As the perfect media storm formed over Donegal and Magda this week, it washed up a pathetic excuse from one of the journalists involved.
Norma Costello took to her blog to defend the indefensible, laughably attempting to suggest that her article wasn’t intended to be racist.
Amazing how none of her “inaccurately translated quotes” portrayed Polish people in a good light, isn’t it?
She has the gall to suggest that, to get a fuller understanding of how she herself has been a victim of racism, we should read the rest of her blog.
I won’t be doing that.
I’ve read one of her articles, and thus filled my quota of misinformed, badly-written racist tripe for this lifetime. I hope no-one else bothers to read it either.
She then attempts to justify herself, whining about inequality and suggesting that because of her degree, journalism owes her a living.
She got €80 off the Indo for her googling – not much more than forty pieces of silver, and about €80 more than I would have been prepared to pay had she submitted it to me.
There are two truths here – one is that the likes of Norma Costello doesn’t belong in journalism. Racism and inequality notwithstanding, she made fundamental errors that are the anathema to the profession.
Let me explain.
I was contacted late one night with information that could have brought down the Cowen government, long before its calamitous end.
The information was journalistic dynamite, and as it was breathlessly relayed to me over the phone, I prepared myself for the appearance on Morning Ireland that would inevitably result.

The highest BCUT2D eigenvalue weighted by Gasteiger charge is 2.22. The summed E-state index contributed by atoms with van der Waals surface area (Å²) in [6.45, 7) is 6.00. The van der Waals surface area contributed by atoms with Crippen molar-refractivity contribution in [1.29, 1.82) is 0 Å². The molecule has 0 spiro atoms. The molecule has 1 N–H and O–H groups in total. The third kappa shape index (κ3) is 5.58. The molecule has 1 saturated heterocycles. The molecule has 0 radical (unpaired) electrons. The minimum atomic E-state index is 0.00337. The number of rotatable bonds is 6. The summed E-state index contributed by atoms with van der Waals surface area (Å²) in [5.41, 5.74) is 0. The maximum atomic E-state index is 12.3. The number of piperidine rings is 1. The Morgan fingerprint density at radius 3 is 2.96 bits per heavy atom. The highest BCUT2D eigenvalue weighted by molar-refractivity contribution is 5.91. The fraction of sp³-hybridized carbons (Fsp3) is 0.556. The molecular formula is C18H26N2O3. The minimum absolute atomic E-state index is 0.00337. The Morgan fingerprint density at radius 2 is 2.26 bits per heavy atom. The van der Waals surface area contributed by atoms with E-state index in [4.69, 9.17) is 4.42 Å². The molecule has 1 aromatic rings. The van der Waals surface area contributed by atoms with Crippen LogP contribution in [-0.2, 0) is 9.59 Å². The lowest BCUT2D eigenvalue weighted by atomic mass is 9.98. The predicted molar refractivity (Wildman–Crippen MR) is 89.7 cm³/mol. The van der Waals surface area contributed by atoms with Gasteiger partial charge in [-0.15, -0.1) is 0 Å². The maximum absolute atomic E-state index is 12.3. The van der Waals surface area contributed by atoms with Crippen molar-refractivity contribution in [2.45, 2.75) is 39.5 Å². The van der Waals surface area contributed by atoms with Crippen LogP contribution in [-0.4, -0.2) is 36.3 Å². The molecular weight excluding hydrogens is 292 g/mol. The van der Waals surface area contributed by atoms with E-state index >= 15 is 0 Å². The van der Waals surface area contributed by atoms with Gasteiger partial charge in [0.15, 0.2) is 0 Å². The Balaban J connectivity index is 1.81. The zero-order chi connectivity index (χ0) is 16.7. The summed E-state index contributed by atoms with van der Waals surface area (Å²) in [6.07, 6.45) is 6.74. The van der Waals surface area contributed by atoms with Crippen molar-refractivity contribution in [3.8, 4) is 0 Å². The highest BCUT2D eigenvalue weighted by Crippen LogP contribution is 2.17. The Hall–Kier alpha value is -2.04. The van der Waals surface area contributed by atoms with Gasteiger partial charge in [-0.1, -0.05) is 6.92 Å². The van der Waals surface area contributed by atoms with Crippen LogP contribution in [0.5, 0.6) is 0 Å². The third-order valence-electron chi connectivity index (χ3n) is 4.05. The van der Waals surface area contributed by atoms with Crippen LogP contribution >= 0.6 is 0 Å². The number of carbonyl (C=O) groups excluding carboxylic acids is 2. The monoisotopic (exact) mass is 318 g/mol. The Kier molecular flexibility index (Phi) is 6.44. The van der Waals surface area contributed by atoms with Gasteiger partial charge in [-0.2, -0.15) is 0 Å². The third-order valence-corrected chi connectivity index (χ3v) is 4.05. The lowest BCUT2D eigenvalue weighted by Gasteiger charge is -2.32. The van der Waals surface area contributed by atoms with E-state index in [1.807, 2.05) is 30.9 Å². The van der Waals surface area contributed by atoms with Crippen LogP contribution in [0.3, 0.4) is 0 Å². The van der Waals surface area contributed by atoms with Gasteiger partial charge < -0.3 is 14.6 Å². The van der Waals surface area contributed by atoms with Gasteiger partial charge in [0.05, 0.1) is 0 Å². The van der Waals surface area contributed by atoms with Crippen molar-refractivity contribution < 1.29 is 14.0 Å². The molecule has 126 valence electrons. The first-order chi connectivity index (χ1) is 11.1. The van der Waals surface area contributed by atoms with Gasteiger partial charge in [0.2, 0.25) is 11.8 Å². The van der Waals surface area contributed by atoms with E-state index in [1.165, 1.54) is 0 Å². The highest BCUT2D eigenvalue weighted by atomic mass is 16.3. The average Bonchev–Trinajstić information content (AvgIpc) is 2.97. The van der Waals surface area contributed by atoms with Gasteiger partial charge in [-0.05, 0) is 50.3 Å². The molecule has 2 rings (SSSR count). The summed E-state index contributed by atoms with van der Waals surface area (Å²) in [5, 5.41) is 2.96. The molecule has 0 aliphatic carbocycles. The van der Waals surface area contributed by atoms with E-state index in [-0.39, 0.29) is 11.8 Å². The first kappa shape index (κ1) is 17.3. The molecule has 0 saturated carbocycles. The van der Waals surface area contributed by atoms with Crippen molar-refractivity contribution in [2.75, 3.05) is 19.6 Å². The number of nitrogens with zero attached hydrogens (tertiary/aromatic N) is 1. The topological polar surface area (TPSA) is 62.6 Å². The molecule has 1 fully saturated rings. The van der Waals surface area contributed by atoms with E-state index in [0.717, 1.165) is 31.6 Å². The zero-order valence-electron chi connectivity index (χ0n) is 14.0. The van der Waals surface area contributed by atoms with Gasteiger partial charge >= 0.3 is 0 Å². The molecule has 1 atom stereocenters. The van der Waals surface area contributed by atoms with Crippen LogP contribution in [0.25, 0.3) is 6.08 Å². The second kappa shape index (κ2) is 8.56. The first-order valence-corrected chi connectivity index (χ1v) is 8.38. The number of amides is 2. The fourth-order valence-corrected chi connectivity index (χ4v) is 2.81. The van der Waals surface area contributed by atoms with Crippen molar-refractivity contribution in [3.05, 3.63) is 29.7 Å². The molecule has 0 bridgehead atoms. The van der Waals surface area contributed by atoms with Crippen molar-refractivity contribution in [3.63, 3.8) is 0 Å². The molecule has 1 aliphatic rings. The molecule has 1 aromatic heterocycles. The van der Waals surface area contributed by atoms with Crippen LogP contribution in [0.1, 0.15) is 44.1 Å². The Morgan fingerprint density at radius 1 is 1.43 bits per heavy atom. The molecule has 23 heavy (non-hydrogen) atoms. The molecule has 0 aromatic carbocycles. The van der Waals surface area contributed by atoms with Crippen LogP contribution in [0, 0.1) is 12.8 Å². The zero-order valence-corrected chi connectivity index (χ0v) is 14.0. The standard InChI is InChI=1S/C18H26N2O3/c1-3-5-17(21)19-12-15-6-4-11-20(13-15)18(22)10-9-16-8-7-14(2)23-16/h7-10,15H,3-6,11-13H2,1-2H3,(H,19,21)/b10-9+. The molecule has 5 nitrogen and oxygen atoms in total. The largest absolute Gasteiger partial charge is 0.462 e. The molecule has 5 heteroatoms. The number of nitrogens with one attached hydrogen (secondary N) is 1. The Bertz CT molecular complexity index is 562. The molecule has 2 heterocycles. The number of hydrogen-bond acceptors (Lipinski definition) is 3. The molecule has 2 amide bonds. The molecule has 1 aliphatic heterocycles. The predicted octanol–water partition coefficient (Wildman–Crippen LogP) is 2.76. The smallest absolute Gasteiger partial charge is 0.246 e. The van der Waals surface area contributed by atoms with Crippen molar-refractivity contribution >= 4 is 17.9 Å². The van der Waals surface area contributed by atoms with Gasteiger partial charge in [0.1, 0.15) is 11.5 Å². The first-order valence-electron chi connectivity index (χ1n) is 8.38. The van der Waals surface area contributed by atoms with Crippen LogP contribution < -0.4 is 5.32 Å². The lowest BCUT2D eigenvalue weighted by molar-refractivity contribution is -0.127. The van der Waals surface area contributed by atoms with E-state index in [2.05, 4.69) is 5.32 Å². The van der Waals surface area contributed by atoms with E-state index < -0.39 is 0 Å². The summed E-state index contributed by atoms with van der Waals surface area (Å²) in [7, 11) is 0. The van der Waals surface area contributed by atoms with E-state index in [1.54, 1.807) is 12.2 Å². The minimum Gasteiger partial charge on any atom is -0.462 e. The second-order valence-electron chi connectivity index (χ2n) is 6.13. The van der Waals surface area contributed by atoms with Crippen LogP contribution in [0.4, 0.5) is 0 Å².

I never appeared on Morning Ireland.
Instead, I went and checked what I had been told with a variety of sources, all of whom confirmed that what I had been told was completely untrue. There was no story.
Because that is what journalists do. About 20% of the job is writing- the rest is reading, questioning, calling, checking – sometimes even translating, provided you speak the language yourself.
This is what Norma should have done- checked the accuracy of her dynamite quotes. If she had, she would have realised her story was bunkum.
She could have done what Pat O’Mahony did– a proper journalist with years of experience in broadcasting and print- and actually tried to interview Magda herself.
Instead it appears that, for her €80, Norma was content only to get a dodgy translation and then let her prejudices run riot.
How much of the €80 was spent on a professional translation of the original Polish newspaper article? I’m going to hazard a guess and say zero.
But in that lies our second truth- it is impossible to produce quality journalism for €80.
It cannot be done.
You might be able to knock off 300 words about the Islamification of Moate or how the public service eat more biscuits than the rest, to name but two Indo favourites, but not a proper news article. And certainly not quality journalism, whatever Ian O’Doherty might say.
Laptops, phone calls, petrol, parking, bus tickets, notebooks and coffee all cost money. So too do digital cameras and degrees and software.
To do the Magda story properly for a freelancer should take about three or four hours- €20 an hour does not even come close to covering the cost.
Add to that the fact that freelancers don’t have regular work and you can why there is a temptation to cut corners.
But the papers won’t pay more unless we as advertisers or consumers pay more.
And as consumers, we can do two things- we can stop reading the newspapers that churn out this cack-handed, badly-written, barely-researched rubbish that shouldn’t even be used to wrap chips.
And instead of that, we can pay more for quality.
I’m a big fan of freedom of information, but the time has come to prepare ourselves to pay for content; far from limiting our access to information, time-limited paywalls will ensure that the quality of information we do receive is increased. Keep it exclusive for a week, then open it up.
In doing so we can recognise that the digital world is a cheaper marketplace to produce in, and make it both affordable and accessible.
And hopefully if media outlets do that, they’ll be able to pay editors who are smart enough to recognise that the likes of Norma Costello have no place in journalism.
Because in their incompetence, they cheapen the work of proper journalists like Pat O’Mahony, and hundreds of others who try to get their story straight.